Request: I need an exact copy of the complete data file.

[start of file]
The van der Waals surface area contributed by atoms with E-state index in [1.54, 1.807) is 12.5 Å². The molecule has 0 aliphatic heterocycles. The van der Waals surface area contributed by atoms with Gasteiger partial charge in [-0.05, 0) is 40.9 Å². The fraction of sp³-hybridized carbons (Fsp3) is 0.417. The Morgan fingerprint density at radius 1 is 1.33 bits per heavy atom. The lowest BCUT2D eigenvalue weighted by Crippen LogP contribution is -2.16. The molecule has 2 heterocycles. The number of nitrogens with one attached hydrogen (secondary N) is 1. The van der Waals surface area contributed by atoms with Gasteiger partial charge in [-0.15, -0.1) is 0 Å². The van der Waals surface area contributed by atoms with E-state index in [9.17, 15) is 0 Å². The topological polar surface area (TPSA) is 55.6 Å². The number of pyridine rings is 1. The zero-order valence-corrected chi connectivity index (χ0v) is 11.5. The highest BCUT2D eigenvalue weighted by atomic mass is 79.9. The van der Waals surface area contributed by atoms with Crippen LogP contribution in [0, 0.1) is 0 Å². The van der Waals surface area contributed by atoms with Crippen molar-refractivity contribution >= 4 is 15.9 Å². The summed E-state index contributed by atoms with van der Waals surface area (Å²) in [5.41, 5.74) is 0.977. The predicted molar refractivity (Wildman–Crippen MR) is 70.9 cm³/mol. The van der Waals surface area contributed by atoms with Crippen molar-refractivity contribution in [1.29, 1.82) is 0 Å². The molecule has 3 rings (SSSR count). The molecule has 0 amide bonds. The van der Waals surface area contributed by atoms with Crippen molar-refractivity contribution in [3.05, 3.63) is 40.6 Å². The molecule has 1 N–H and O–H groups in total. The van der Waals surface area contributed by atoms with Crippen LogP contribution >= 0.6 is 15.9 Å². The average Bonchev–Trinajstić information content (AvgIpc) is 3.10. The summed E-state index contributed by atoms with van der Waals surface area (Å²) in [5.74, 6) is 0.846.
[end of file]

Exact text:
The van der Waals surface area contributed by atoms with E-state index in [1.54, 1.807) is 12.5 Å². The molecule has 0 aliphatic heterocycles. The van der Waals surface area contributed by atoms with Gasteiger partial charge in [-0.05, 0) is 40.9 Å². The fraction of sp³-hybridized carbons (Fsp3) is 0.417. The Morgan fingerprint density at radius 1 is 1.33 bits per heavy atom. The lowest BCUT2D eigenvalue weighted by Crippen LogP contribution is -2.16. The molecule has 2 heterocycles. The number of nitrogens with one attached hydrogen (secondary N) is 1. The van der Waals surface area contributed by atoms with Gasteiger partial charge in [-0.15, -0.1) is 0 Å². The van der Waals surface area contributed by atoms with E-state index in [9.17, 15) is 0 Å². The topological polar surface area (TPSA) is 55.6 Å². The number of pyridine rings is 1. The zero-order valence-corrected chi connectivity index (χ0v) is 11.5. The highest BCUT2D eigenvalue weighted by atomic mass is 79.9. The van der Waals surface area contributed by atoms with Crippen LogP contribution in [0, 0.1) is 0 Å². The van der Waals surface area contributed by atoms with Crippen molar-refractivity contribution >= 4 is 15.9 Å². The summed E-state index contributed by atoms with van der Waals surface area (Å²) in [5.41, 5.74) is 0.977. The predicted molar refractivity (Wildman–Crippen MR) is 70.9 cm³/mol. The van der Waals surface area contributed by atoms with Crippen molar-refractivity contribution in [1.29, 1.82) is 0 Å². The molecule has 3 rings (SSSR count). The molecule has 0 amide bonds. The van der Waals surface area contributed by atoms with Crippen molar-refractivity contribution in [3.05, 3.63) is 40.6 Å². The molecule has 1 N–H and O–H groups in total. The van der Waals surface area contributed by atoms with Crippen LogP contribution >= 0.6 is 15.9 Å². The average Bonchev–Trinajstić information content (AvgIpc) is 3.10. The summed E-state index contributed by atoms with van der Waals surface area (Å²) in [5.74, 6) is 0.846.